Marvels that seeds from the lump of clay on the partridge's foot have germinated. At Zoological Society [J. E.?] Gray ridiculed him. Now Frank Buckland would like to see the specimen.
Magdalene College, | Cambridge.
My dear Sir,
Pray accept my best thanks for your obliging letter of the 29
I am very glad to find you agree in thinking that the clay accumulated by degrees—
When I exhibited the specimen at the Zoological Society's meeting, Dr. Gray
was very much inclined to ridicule the whole matter—and to believe that both M
Some time ago M
I was extremely sorry last autumn to hear of your serious illness—and regret now to find that you are still suffering— Allow me to hope that you will speedily be restored to perfect health, and enabled to prosecute your researches—
Believe me, my dear Sir, | Yours very truly and obliged | Alfred Newton
Charles Darwin, Esq. F.R.S.
I have lately been much engaged in compiling an account of the wonderful visitation of Syrrhaptes paradoxus last year— I find but one way of accounting for that extraordinary phenomenon which is on the principles you have been the first to discover—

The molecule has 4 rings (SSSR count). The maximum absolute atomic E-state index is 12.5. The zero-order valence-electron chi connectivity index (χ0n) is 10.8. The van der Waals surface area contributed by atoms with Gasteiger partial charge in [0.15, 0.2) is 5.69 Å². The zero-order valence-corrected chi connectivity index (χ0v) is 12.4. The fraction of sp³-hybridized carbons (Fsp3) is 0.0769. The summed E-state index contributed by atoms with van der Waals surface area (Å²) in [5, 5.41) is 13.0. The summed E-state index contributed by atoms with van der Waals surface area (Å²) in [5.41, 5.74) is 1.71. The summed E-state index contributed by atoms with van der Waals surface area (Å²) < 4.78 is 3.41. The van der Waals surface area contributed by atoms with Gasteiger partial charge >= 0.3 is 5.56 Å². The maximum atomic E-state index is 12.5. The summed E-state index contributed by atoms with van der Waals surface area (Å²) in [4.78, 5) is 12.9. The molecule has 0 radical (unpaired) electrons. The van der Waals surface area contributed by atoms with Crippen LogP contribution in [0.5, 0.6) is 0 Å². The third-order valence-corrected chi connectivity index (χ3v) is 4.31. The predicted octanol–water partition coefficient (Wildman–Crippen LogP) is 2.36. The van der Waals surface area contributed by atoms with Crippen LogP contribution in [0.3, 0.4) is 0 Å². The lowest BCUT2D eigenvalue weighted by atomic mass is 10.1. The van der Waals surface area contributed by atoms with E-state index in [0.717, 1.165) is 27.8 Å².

- f1 4446.f1Letter to Alfred Newton, 29 March .
- f2 4446.f2See letter to Alfred Newton, 29 March  and nn. 2--4.
- f3 4446.f3In his letter of 31 October 1863 (Correspondence vol. 11), Newton mentioned that when he exhibited the partridge foot at the Zoological Society meeting on 21 April 1863, John Edward Gray, insisted that the earth around the foot had not been gradually aggregated (see also Newton 1863, and letter to Alfred Newton, 29 March ).
- f4 4446.f4Henry Stevenson, secretary of the Norfolk and Norwich Museum, had obtained the specimen from a taxidermist in Norwich in 1860 (see Newton 1863).
- f5 4446.f5In his letter of 31 October 1863 (Correspondence vol. 11), Newton mentioned Francis Trevelyan Buckland's remarks on the partridge leg in the Field, 16 October 1863, p. 368.
- f6 4446.f6Newton refers to the sudden migration in 1863 of large numbers of Pallas's sand-grouse to western Europe, 4000 miles from the western limits of their ordinary range. In his account, published in Ibis, Newton suggested that the migration was the result of a population increase in the species in its native territory; he referred to natural selection, arguing that the species was `probably the conquering hero of a long ``struggle for existence'' ' (Newton 1864, pp. 219--20).